Ticos are incredibly tolerant of rain. I’ve never seen so much rain in my life! It’s true I’ve been here during the rainy season, but I never thought this kind of rain was possible—where a heavy downpour can last 5 hours, or sometimes even two days. But nobody complains. (The cold is another thing, but it’s totally fair game to complain when it’s 12oC and windy, given that buildings are not insulated here.)
Costa Rica is largely rural. Like the diminutive Tico suggests, things here are small-scale. Even the bigger city centres are more like large towns. Many Ticos live in rural areas or have some connection to rural life. For example, quite a few people who work in the city commute some distance from a more rural area, or their family might own a finca (a property in the countryside).
And many Ticos and tourists alike are averse to San José, whose metropolitan area has some 2.3 million people. While it may not be the world’s most attractive city, the Ticos’ dislike for it stems more from the fact that it is a city. I am going to make a bold statement: I like San José. That may be attributed to the great people I met while I was living here, though.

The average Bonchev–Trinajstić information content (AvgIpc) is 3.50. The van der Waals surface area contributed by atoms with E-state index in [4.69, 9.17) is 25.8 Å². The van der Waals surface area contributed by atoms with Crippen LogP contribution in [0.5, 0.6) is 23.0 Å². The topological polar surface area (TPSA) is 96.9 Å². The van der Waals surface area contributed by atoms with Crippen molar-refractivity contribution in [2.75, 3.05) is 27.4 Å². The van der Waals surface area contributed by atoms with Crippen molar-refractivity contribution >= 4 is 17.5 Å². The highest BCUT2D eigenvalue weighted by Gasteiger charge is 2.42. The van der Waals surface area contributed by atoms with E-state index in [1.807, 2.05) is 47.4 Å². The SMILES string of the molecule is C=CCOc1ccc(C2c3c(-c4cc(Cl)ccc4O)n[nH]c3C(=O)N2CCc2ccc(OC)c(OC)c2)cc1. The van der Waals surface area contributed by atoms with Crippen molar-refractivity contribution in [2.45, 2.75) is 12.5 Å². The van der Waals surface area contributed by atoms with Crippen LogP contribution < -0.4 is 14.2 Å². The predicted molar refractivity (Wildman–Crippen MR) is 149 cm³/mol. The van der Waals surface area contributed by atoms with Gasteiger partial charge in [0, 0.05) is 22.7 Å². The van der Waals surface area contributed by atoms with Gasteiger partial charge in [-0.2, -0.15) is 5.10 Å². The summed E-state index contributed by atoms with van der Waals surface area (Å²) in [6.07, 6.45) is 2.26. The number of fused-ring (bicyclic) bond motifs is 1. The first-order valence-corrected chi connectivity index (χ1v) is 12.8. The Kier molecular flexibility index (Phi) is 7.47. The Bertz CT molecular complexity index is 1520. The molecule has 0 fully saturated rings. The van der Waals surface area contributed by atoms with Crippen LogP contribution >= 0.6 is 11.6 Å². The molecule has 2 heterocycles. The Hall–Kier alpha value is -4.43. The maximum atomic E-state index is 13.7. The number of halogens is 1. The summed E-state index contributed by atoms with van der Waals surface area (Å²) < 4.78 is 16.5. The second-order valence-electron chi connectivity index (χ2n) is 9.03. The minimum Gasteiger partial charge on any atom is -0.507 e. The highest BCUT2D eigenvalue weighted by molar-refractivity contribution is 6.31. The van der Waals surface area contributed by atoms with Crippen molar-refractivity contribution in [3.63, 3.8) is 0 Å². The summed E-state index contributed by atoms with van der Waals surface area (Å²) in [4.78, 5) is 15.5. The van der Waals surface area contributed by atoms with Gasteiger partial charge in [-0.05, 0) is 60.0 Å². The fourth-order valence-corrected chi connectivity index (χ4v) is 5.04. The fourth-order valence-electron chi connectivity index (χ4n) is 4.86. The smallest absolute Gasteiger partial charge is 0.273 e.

Ticos are quite devout. Costa Rica is fairly homogenous and its population is made up of 70% Catholics and 14% Evangelical Christians. It was interesting trying to explain that my family’s roots are Buddhist, since Buddhism, like many other religions, has had limited exposure in Costa Rica.
It was also interesting being introduced as Canadian to new Ticos. Their eyes always said the same thing: You can’t fool me. A further explanation of my parents’ Japanese origins brought a sort of relief to their faces and often facilitated the conversation that ensued. I was, without a doubt, something of an anomaly to them, although that humoured me more than anything.
The word china means many things in Costa Rica, as it does in other Spanish speaking countries. Hmm… seems like not a lot of thought has gone into the nuances of its meanings. For example:
- China = the country
- china = the language
- china = a Chinese person
- china = any other Asian-looking person
In addition, there is a type of flower called china and porcelain plates are also called china. To add some variety, I tried to make up my own word, chinesa, to describe the language, but I was corrected. Por favor. It’s china.
That being said, China (the country) has become Costa Rica’s most important ally after the US, as evidenced by the generous gift they sent last year. (A symbol of its former relationship with Taiwan can also be found firmly planted in northern Costa Rica.) So maybe it’s good that, as long as they’re going to use one generic word to capture all these meanings, that the word be china.
Ticos work hard to get ahead, but that’s not always easy. They could use a break. That’s why lending through Kiva’s partners like EDESA and FUNDECOCA can go a long way. (Stay tuned for FUNDECOCA on www.kiva.org—they’re a new partner so their partner page is forthcoming!)